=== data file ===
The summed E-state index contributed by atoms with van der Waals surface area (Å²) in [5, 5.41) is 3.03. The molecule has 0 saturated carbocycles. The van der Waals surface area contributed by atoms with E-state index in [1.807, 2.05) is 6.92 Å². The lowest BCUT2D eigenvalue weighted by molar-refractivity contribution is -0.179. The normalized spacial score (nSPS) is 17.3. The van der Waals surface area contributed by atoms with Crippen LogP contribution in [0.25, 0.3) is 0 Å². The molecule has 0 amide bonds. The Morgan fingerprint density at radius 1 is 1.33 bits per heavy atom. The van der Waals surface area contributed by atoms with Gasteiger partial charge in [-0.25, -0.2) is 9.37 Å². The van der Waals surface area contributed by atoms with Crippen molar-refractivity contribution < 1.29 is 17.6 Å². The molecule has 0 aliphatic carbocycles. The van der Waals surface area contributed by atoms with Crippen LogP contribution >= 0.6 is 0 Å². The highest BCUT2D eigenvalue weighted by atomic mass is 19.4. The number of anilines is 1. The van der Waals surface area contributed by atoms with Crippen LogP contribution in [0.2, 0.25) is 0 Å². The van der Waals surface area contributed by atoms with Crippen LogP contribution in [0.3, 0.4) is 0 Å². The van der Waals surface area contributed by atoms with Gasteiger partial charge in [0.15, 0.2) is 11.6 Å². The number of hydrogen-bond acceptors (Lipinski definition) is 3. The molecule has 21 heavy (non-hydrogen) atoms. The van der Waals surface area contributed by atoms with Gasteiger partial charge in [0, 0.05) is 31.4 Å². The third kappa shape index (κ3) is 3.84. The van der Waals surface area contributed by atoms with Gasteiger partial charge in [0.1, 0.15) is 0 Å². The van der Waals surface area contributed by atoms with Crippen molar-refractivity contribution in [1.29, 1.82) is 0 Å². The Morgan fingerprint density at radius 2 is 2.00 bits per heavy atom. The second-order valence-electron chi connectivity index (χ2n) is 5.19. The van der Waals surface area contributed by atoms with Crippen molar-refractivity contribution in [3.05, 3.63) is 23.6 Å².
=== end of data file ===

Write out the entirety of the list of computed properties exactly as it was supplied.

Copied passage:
The summed E-state index contributed by atoms with van der Waals surface area (Å²) in [5, 5.41) is 3.03. The molecule has 0 saturated carbocycles. The van der Waals surface area contributed by atoms with E-state index in [1.807, 2.05) is 6.92 Å². The lowest BCUT2D eigenvalue weighted by molar-refractivity contribution is -0.179. The normalized spacial score (nSPS) is 17.3. The van der Waals surface area contributed by atoms with Crippen LogP contribution in [0.25, 0.3) is 0 Å². The molecule has 0 amide bonds. The Morgan fingerprint density at radius 1 is 1.33 bits per heavy atom. The van der Waals surface area contributed by atoms with Gasteiger partial charge in [-0.25, -0.2) is 9.37 Å². The van der Waals surface area contributed by atoms with Crippen molar-refractivity contribution < 1.29 is 17.6 Å². The molecule has 0 aliphatic carbocycles. The van der Waals surface area contributed by atoms with Crippen LogP contribution >= 0.6 is 0 Å². The highest BCUT2D eigenvalue weighted by atomic mass is 19.4. The number of anilines is 1. The van der Waals surface area contributed by atoms with Crippen LogP contribution in [0.2, 0.25) is 0 Å². The van der Waals surface area contributed by atoms with Crippen LogP contribution in [0.3, 0.4) is 0 Å². The van der Waals surface area contributed by atoms with Gasteiger partial charge in [0.15, 0.2) is 11.6 Å². The number of hydrogen-bond acceptors (Lipinski definition) is 3. The molecule has 21 heavy (non-hydrogen) atoms. The van der Waals surface area contributed by atoms with Gasteiger partial charge in [0, 0.05) is 31.4 Å². The third kappa shape index (κ3) is 3.84. The van der Waals surface area contributed by atoms with Gasteiger partial charge in [0.1, 0.15) is 0 Å². The van der Waals surface area contributed by atoms with Crippen molar-refractivity contribution in [1.29, 1.82) is 0 Å². The Morgan fingerprint density at radius 2 is 2.00 bits per heavy atom. The second-order valence-electron chi connectivity index (χ2n) is 5.19. The van der Waals surface area contributed by atoms with Crippen molar-refractivity contribution in [3.05, 3.63) is 23.6 Å².